What a wacky summer it has been! Scads of folks visiting area this year, the San Juan Islands as busy as we have ever seen it, and then there is the bizarre rain/fog/hail issues. At least we have not had the fires up here which we have had the last few years. We still have some fire season left, so keep your fingers crossed.
Weather has been all over the map in Washington this year, but not in a bad way. It seem ripening is more even and on track for ‘normal’ than the heat driven years we have seen in recent years. However, there have been some oddities for us as well. Weird hail events in July and August, and as I write this, a rain laden, November style cold front is passing overhead. It should dry out by late tomorrow, but this is not something we normally see out here in the summer. This may plump things up a bit, but with a few weeks before harvest begins in earnest, it should be a non-issue.
Europe is a whole different story. Record heat in many places in Italy, France and central Europe, some crazy rain and hail storms in some places and hard frost in some others early on in spring. We won’t see any really hard and fast numbers until the crop comes in, but it is not shaping up to be a ‘great’ vintage in most locations. Time will tell.
The issue of climate change is very real, whether or not people want to politicize it or not. Napa is looking at new varietals for hotter days ahead, but the biggest news is that in France, the almighty wine law folks have approved about a half dozen new grapes to be used to produce Bordeaux. This is huge news. As heat works its way north into western France, varietals originating in Portugal can now be grown to produce the most famous of all French wines. The French take their wine laws very seriously and for them the make this move, took some serious science and research. This is not ‘fake’ news. Chew on that a bit.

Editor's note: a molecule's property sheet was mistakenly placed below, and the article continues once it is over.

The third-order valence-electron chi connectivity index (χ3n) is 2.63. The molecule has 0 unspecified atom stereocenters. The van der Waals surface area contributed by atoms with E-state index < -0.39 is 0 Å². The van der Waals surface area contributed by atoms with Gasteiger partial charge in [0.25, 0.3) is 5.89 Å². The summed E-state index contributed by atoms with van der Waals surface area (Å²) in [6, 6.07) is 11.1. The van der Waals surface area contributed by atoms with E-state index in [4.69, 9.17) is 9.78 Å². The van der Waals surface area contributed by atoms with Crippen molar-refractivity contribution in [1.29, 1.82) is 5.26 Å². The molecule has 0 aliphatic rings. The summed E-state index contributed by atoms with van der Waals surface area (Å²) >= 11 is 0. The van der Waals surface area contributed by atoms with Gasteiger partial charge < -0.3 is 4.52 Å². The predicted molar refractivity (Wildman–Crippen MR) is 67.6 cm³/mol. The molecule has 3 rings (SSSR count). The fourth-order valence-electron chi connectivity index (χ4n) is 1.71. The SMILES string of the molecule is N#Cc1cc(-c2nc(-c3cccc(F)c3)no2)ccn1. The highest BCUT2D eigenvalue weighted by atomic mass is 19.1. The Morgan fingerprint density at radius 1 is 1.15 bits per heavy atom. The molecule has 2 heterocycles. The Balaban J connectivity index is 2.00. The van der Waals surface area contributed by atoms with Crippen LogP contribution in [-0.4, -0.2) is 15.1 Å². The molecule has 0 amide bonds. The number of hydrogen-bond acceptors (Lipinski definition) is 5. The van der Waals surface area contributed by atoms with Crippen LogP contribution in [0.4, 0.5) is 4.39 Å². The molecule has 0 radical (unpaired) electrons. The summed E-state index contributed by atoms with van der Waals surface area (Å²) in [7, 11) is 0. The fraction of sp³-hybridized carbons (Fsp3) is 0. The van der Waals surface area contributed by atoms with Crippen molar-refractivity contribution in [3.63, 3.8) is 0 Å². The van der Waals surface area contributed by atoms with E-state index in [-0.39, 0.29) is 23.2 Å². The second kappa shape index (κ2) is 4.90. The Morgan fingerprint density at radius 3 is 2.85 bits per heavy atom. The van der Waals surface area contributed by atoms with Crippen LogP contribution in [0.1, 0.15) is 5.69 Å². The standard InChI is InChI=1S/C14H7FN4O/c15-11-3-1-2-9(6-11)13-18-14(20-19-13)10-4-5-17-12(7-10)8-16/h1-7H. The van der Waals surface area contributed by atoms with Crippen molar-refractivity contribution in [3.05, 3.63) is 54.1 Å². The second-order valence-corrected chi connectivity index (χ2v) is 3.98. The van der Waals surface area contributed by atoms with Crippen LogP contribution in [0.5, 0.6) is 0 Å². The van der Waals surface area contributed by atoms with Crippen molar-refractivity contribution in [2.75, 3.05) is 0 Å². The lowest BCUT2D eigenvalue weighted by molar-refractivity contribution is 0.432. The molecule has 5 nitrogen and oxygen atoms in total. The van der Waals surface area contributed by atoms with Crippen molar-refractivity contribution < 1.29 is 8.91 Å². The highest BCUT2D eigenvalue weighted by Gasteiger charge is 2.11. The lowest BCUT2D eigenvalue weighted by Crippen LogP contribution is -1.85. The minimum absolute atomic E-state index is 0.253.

We have some great events on the horizon, so start planning now. For those who remember the last dinner we had with the folks from Mullineux, from down in the Swartland of South Africa, get ready to welcome them back for a tasting in the shop and a dinner to follow. Also, our favorite Tuscan winemaker, Alberto Brini from Il Conventino is making a visit this fall as well. His tastings are always a huge hit and a big crowd, so start your planning now. Details are on the back page of this newsletter.
Our biggest day of the year is right around the corner as well; the annual Holiday Open House and storewide sale. All the final details are still being hammered out, so watch your email for specifics, but set Saturday, December 7 aside now. You will not want to miss this event.
We have had the busiest summer on record, and we see no signs of things slipping off, so another new face will be seen when you come in the shop and another cheerful voice if you call. Please say ‘hi’ to Alicia on your next visit.
Bring on college football!
Doug, Will, Laura, Sandy, Gabriela, Alicia and Theodore (remote as always)
We don’t often feature Australian wines in the newsletter, and even less often and Aussie white. However, the Clare Valley is a spot where white wines are produced which can compete on a global scale. This is actually one of the more northern spots in South Australia where grapes are grown, and at an altitude where the nights cool down substantially, allowing natural acids to develop. The resulting wines are crisp and mouthwatering, even the legendary Rieslings from this area, which this gorgeous wine is based on. With no hint of sweetness, lime zest, passion fruit, green apple and tangerine dominate the nose and palate, with the mouthwatering zing of lemon rind in the finish. I don’t want to hear a single gripe about how much you don’t like Riesling, and thus won’t try this wine. If you are brave enough to be a member of this irreverent mailing list, you are man, or woman enough to spend a ten spot on this wine to give it a shot. If you hate it, let me know and we will swap it out for something else, and then laugh at you behind your back (only kidding about that last part).